China has welcomed the outcome of the international climate change summit in Copenhagen, Denmark, a day after the meeting received criticism for failing to take stronger action against global warming and for excluding the concerns of smaller, poorer countries.
Chinese Foreign Minister Yang Jiechi is quoted today as saying in a statement that the summit "yielded significant and positive results."
The meeting resulted in what's being called the Copenhagen Accord -- a nonbinding political agreement completed as the summit drew to a close by a small group consisting of leaders of the United States, China, India, Brazil, and South Africa.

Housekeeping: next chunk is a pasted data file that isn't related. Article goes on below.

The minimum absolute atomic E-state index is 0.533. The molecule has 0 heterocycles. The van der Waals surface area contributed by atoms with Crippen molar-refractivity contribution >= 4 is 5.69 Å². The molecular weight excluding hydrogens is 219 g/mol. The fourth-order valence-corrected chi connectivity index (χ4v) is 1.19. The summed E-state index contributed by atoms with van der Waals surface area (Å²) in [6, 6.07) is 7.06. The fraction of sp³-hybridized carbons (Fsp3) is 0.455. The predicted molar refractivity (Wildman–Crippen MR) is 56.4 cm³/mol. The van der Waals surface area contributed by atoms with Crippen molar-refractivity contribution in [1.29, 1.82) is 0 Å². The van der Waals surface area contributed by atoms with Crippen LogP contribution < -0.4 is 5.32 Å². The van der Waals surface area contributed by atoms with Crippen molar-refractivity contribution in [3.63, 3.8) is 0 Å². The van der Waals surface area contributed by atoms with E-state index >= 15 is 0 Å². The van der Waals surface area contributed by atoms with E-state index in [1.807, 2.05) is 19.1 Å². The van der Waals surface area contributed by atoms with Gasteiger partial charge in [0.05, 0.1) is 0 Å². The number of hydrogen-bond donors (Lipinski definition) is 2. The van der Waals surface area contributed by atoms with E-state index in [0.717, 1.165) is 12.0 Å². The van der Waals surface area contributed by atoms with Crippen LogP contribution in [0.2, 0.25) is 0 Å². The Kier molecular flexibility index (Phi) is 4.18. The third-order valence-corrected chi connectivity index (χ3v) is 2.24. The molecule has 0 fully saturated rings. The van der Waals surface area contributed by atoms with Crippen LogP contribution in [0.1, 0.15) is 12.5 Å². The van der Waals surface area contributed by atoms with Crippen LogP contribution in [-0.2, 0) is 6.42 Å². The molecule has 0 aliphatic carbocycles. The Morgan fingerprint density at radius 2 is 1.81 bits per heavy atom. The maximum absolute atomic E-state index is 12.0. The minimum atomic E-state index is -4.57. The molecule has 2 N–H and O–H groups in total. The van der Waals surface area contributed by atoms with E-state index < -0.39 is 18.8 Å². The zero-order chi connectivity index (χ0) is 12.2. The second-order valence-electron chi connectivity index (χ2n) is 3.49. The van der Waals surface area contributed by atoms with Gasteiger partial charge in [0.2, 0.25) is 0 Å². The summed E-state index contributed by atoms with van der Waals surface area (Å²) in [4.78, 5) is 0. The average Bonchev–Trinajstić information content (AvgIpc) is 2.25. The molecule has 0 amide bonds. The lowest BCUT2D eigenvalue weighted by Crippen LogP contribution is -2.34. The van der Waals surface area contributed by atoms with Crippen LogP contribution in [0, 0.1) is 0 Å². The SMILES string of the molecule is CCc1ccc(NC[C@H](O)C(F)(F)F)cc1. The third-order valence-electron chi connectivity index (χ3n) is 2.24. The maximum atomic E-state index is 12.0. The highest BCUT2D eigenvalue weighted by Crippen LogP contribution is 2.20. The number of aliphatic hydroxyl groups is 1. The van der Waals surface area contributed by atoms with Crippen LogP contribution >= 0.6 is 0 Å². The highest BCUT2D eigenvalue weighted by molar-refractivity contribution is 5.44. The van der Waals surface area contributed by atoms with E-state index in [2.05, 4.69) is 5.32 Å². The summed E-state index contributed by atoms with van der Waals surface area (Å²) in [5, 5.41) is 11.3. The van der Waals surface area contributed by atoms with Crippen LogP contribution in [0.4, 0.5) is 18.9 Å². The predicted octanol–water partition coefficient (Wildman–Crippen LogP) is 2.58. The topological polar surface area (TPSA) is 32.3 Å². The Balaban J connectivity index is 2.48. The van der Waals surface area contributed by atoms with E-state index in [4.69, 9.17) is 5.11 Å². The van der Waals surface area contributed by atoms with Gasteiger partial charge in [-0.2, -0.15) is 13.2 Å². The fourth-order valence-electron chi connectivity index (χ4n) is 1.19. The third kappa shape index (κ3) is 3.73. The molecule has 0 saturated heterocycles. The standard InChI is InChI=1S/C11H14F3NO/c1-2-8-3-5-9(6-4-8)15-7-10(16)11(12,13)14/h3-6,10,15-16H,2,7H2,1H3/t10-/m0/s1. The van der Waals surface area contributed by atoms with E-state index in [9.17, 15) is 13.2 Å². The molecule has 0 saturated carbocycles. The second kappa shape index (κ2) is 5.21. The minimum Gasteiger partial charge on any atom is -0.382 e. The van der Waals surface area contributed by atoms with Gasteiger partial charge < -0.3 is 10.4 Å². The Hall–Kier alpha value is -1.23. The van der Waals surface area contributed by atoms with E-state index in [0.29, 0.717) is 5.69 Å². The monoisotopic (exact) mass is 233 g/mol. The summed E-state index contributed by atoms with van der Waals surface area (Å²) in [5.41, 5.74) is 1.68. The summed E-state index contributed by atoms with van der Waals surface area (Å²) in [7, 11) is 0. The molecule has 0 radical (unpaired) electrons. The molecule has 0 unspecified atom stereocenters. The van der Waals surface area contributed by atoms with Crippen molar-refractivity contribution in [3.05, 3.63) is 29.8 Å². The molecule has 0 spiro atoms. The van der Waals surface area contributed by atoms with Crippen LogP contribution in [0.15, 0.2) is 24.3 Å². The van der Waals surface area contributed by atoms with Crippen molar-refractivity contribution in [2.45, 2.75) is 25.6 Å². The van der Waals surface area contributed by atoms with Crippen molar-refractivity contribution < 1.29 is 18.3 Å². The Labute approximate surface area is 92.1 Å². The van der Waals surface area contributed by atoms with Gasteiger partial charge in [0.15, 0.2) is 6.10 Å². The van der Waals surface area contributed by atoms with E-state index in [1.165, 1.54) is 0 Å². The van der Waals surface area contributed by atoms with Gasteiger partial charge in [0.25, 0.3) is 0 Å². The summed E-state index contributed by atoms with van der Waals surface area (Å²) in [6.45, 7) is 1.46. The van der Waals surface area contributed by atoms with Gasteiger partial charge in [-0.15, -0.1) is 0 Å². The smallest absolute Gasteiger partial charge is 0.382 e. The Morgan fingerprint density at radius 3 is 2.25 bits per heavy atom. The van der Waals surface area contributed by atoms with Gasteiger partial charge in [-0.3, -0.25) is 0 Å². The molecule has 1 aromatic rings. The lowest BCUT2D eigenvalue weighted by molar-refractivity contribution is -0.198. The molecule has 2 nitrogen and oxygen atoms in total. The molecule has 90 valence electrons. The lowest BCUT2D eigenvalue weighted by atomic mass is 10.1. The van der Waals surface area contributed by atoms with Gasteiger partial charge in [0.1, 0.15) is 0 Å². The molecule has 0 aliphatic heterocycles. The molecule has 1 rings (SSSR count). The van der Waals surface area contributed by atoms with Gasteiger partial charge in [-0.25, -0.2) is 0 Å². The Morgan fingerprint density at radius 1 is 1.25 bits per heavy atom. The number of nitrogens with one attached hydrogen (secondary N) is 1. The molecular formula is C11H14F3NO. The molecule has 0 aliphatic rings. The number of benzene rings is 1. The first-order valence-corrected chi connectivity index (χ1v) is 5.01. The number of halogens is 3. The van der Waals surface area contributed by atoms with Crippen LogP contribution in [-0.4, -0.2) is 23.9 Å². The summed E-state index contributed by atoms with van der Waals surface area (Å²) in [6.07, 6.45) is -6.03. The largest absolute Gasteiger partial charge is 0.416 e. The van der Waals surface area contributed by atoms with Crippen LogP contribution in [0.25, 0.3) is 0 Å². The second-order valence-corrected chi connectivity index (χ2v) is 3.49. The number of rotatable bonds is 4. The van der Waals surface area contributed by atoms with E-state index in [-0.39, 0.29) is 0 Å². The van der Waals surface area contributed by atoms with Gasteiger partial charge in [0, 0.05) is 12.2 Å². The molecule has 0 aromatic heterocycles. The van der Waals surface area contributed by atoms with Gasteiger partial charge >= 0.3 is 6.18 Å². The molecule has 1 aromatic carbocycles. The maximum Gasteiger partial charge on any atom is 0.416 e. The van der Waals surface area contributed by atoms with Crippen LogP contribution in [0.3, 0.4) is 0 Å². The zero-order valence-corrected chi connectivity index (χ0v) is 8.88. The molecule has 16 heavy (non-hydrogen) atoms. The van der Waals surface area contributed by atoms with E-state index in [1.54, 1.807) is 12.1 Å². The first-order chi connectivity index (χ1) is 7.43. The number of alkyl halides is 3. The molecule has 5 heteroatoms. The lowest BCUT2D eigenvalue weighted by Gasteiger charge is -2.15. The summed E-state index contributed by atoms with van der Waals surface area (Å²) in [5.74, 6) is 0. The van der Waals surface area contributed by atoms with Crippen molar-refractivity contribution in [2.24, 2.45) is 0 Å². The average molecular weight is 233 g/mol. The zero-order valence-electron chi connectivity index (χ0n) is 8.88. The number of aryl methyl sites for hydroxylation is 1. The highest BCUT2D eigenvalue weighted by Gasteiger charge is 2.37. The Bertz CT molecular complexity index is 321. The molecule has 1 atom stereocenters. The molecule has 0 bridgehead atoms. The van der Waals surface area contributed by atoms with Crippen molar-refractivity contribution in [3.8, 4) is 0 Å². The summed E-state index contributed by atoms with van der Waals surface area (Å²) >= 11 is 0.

The accord includes the goal of seeking to limit the global temperature increase to two degrees Celsius, and also pledges to deliver $30 billion in aid to developing nations over the next three years to help them cope with climate change.
But the accord has been sharply criticized by several South American countries, such as Nicaragua and Venezuela, who said the agreement had not been reached through a proper process involving all nations.
Environmental campaigners and aid agencies described the accord as a failure for not taking tougher action to combat climate change.
United Nations Secretary-General Ban Ki-moon has welcomed the deal as an "essential beginning," but has called for the accord to be made legally binding in negotiations next year.
compiled from agency reports